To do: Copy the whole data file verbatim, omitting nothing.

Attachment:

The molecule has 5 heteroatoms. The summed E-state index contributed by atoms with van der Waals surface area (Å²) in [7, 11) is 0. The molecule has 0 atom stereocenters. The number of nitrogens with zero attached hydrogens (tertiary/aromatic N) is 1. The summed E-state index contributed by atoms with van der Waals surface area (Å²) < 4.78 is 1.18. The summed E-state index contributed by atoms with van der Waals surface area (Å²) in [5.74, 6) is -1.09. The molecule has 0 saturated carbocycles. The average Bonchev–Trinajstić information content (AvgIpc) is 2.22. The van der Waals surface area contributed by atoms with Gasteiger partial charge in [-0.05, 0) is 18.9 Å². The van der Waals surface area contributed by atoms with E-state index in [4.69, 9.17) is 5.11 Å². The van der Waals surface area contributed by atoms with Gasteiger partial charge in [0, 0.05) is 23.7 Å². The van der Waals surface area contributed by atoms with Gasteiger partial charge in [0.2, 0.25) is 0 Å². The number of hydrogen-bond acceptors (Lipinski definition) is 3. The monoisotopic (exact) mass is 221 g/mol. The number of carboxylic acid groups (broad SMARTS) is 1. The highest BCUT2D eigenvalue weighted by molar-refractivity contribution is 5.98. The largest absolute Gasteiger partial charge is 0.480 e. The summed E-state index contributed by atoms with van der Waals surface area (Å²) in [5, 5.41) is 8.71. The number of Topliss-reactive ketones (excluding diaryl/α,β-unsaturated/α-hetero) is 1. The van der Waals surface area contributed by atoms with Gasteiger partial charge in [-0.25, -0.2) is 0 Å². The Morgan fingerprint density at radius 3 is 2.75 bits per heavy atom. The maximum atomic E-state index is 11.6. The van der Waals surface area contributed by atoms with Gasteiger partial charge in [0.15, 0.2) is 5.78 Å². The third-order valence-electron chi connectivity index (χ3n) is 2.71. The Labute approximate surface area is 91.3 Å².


The molecule has 5 heteroatoms. The summed E-state index contributed by atoms with van der Waals surface area (Å²) in [7, 11) is 0. The molecule has 0 atom stereocenters. The number of nitrogens with zero attached hydrogens (tertiary/aromatic N) is 1. The summed E-state index contributed by atoms with van der Waals surface area (Å²) < 4.78 is 1.18. The summed E-state index contributed by atoms with van der Waals surface area (Å²) in [5.74, 6) is -1.09. The molecule has 0 saturated carbocycles. The average Bonchev–Trinajstić information content (AvgIpc) is 2.22. The van der Waals surface area contributed by atoms with Gasteiger partial charge in [-0.05, 0) is 18.9 Å². The van der Waals surface area contributed by atoms with E-state index in [4.69, 9.17) is 5.11 Å². The van der Waals surface area contributed by atoms with Gasteiger partial charge in [0, 0.05) is 23.7 Å². The van der Waals surface area contributed by atoms with Gasteiger partial charge in [0.2, 0.25) is 0 Å². The number of hydrogen-bond acceptors (Lipinski definition) is 3. The monoisotopic (exact) mass is 221 g/mol. The number of carboxylic acid groups (broad SMARTS) is 1. The highest BCUT2D eigenvalue weighted by molar-refractivity contribution is 5.98. The largest absolute Gasteiger partial charge is 0.480 e. The summed E-state index contributed by atoms with van der Waals surface area (Å²) in [5, 5.41) is 8.71. The number of Topliss-reactive ketones (excluding diaryl/α,β-unsaturated/α-hetero) is 1. The van der Waals surface area contributed by atoms with Gasteiger partial charge in [-0.25, -0.2) is 0 Å². The Morgan fingerprint density at radius 3 is 2.75 bits per heavy atom. The maximum atomic E-state index is 11.6. The van der Waals surface area contributed by atoms with Gasteiger partial charge in [0.15, 0.2) is 5.78 Å². The third-order valence-electron chi connectivity index (χ3n) is 2.71. The Labute approximate surface area is 91.3 Å².